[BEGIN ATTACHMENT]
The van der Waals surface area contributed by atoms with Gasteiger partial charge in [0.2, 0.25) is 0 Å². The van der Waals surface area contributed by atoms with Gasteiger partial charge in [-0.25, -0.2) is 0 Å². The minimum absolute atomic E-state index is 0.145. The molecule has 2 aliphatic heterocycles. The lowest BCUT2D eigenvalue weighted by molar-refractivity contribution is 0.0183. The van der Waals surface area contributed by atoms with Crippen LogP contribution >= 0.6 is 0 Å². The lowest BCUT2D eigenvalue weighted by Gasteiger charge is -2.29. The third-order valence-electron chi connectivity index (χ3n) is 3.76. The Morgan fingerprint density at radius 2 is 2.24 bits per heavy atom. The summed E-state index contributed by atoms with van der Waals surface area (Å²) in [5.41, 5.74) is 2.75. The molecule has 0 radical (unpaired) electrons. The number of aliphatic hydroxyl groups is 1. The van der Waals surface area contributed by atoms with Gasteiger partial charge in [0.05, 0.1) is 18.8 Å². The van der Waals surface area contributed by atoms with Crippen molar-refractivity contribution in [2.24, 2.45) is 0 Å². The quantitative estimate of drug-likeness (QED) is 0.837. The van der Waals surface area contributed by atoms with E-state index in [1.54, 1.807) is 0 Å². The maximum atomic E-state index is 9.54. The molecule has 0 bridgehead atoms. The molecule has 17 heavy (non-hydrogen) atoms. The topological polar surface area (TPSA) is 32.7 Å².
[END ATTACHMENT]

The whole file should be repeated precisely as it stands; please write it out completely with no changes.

The van der Waals surface area contributed by atoms with Gasteiger partial charge in [0.2, 0.25) is 0 Å². The van der Waals surface area contributed by atoms with Gasteiger partial charge in [-0.25, -0.2) is 0 Å². The minimum absolute atomic E-state index is 0.145. The molecule has 2 aliphatic heterocycles. The lowest BCUT2D eigenvalue weighted by molar-refractivity contribution is 0.0183. The van der Waals surface area contributed by atoms with Crippen LogP contribution >= 0.6 is 0 Å². The lowest BCUT2D eigenvalue weighted by Gasteiger charge is -2.29. The third-order valence-electron chi connectivity index (χ3n) is 3.76. The Morgan fingerprint density at radius 2 is 2.24 bits per heavy atom. The summed E-state index contributed by atoms with van der Waals surface area (Å²) in [5.41, 5.74) is 2.75. The molecule has 0 radical (unpaired) electrons. The number of aliphatic hydroxyl groups is 1. The van der Waals surface area contributed by atoms with Gasteiger partial charge in [0.05, 0.1) is 18.8 Å². The van der Waals surface area contributed by atoms with Crippen molar-refractivity contribution in [2.24, 2.45) is 0 Å². The quantitative estimate of drug-likeness (QED) is 0.837. The van der Waals surface area contributed by atoms with E-state index in [1.54, 1.807) is 0 Å². The maximum atomic E-state index is 9.54. The molecule has 0 bridgehead atoms. The molecule has 17 heavy (non-hydrogen) atoms. The topological polar surface area (TPSA) is 32.7 Å².